In 2020, the coronavirus pandemic exacerbated gender-based violence, taking a huge toll on women and girls around the world. As countries went into lockdown and borders closed, reports of violence against women and girls, particularly domestic violence, began to rise.

Sarah Nyajuok is a 24-year-old South Sudanese refugee living at Kakuma camp in Kenya. She decided to train as a community worker after witnessing her mother’s experience of gender-based violence.

As the threat of COVID-19 reached refugee camps, the need for safe spaces and services for women victims of domestic violence became even more urgent.

“The problem of domestic violence got much worse during lockdown,” Sarah says. “Clients tell us that their situation is more dangerous, that they are not safe because the perpetrators are always there.”

In Kakuma, refugee community workers have been trained by UNHCR’s partner organisation the Danish Refugee Council to identify and refer cases of gender-based violence – which can include sexual, physical, mental and economic harm.

Gender-based violence disproportionately affects women and girls and can involve threats of violence, coercion, manipulation, child marriage, female genital mutilation and so-called 'honour crimes'.

“The problem of domestic violence got much worse during lockdown.”

“We are also receiving cases of forced marriages,” Sarah says. “Schools have been closed and parents don’t want their daughters to stay at home so many girls are being forced back to their homeland for marriages. I think there should be more help for gender-based violence survivors, like women’s centres.”

16 Days of Activism against Gender-Based Violence is an international campaign that runs from 25 November, the International Day for the Elimination of Violence against Women, to 10 December, Human Rights Day. It provides an opportunity to shine a light on the need for funding, support and essential services.

“Pandemic-induced poverty is having a particular impact on women and girls,” says Filippo Grandi, UN High Commissioner for Refugees. “Reports of gender-based violence, including domestic violence, forced marriage and exploitation, are increasing.”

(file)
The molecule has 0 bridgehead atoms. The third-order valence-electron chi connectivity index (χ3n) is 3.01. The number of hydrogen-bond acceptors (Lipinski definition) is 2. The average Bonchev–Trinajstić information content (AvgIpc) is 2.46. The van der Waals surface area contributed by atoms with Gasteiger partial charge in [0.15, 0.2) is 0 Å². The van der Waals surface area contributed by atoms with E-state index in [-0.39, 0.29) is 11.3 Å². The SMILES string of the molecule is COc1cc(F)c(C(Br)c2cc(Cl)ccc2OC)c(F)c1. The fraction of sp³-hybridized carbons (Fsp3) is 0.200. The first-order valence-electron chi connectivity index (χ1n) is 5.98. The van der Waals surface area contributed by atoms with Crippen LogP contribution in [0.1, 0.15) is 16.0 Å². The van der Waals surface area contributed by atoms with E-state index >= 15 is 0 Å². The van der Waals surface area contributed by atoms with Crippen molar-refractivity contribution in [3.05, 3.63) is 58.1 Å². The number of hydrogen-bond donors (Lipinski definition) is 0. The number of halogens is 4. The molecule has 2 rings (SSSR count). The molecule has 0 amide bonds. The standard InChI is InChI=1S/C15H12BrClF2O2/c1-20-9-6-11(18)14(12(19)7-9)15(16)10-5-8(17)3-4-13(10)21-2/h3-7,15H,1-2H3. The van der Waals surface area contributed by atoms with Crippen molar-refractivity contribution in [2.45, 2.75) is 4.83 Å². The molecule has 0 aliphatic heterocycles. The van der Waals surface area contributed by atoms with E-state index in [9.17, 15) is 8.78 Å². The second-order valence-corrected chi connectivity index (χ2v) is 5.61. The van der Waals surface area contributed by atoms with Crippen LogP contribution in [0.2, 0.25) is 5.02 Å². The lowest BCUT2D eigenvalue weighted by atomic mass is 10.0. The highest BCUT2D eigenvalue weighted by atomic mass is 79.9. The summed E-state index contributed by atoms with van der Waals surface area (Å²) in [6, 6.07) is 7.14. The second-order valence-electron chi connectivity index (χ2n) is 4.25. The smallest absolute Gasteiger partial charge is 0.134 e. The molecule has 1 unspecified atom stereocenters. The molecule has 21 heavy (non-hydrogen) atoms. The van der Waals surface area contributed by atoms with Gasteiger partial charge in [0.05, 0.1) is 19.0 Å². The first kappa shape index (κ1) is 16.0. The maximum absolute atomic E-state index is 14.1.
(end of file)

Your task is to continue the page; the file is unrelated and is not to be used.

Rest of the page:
“I think there should be more help for gender-based violence survivors.”

Sarah Nyajuok, a South Sudanese refugee living at Kakuma camp in Kenya, decided to train as a community worker after witnessing her mother’s experience of gender-based violence. © UNHCR/ S.Otieno

UNHCR, the UN Refugee Agency, is committed to protecting women and girls from gender-based violence and works with partners, governments and communities to implement prevention programs.

UNHCR also runs programs to respond to sexual violence at the onset of an emergency and at all stages of displacement, providing survivors with medical, psychosocial and livelihood support, working to change community attitudes to violence against women and providing training for gender-based violence responders.

Mary Husuro is a 26-year-old South Sudanese refugee also living in Kakuma camp. Like Sarah, she decided to become a gender-based violence worker following her own experience of violence.

Women at the Women's Centre in Kalobeyei Settlement in Kakuma – most of them gender-based violence survivors – are trained in gardening as a livelihood activity and to help improve nutrition.

“Back in my country [South Sudan], because of the culture we’re governed by, women were always looked down upon and no one hears their voice,” Sarah says.

“I decided I’ll work hand in hand with any organisation [supporting] women’s rights and hearing their cries.”

Mary Husuro helps water vegetables at a women's centre in Kalobeyei settlement in Kakuma. The women – most of them gender-based violence survivors – are trained in gardening as a livelihood activity and to improve nutrition. © UNHCR/ S.Otieno

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